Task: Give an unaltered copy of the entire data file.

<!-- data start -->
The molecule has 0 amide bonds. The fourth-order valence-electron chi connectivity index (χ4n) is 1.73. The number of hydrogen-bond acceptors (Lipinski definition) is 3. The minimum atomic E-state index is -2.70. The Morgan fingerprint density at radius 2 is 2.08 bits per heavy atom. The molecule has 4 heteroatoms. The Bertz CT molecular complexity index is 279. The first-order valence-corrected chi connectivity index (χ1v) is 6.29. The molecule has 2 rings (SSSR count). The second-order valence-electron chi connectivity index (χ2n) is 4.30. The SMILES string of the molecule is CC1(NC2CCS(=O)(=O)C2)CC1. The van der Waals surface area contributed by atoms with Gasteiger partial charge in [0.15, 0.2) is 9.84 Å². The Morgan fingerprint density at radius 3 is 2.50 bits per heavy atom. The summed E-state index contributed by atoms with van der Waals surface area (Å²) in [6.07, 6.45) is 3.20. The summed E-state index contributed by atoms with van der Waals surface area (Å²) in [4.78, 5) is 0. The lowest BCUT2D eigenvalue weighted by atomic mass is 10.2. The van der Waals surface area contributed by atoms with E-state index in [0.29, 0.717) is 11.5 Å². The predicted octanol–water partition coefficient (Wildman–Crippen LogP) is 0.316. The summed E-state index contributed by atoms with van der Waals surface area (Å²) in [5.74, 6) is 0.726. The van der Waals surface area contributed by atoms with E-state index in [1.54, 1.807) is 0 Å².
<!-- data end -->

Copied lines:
The molecule has 0 amide bonds. The fourth-order valence-electron chi connectivity index (χ4n) is 1.73. The number of hydrogen-bond acceptors (Lipinski definition) is 3. The minimum atomic E-state index is -2.70. The Morgan fingerprint density at radius 2 is 2.08 bits per heavy atom. The molecule has 4 heteroatoms. The Bertz CT molecular complexity index is 279. The first-order valence-corrected chi connectivity index (χ1v) is 6.29. The molecule has 2 rings (SSSR count). The second-order valence-electron chi connectivity index (χ2n) is 4.30. The SMILES string of the molecule is CC1(NC2CCS(=O)(=O)C2)CC1. The van der Waals surface area contributed by atoms with Gasteiger partial charge in [0.15, 0.2) is 9.84 Å². The Morgan fingerprint density at radius 3 is 2.50 bits per heavy atom. The summed E-state index contributed by atoms with van der Waals surface area (Å²) in [6.07, 6.45) is 3.20. The summed E-state index contributed by atoms with van der Waals surface area (Å²) in [4.78, 5) is 0. The lowest BCUT2D eigenvalue weighted by atomic mass is 10.2. The van der Waals surface area contributed by atoms with E-state index in [0.29, 0.717) is 11.5 Å². The predicted octanol–water partition coefficient (Wildman–Crippen LogP) is 0.316. The summed E-state index contributed by atoms with van der Waals surface area (Å²) in [5.74, 6) is 0.726. The van der Waals surface area contributed by atoms with E-state index in [1.54, 1.807) is 0 Å².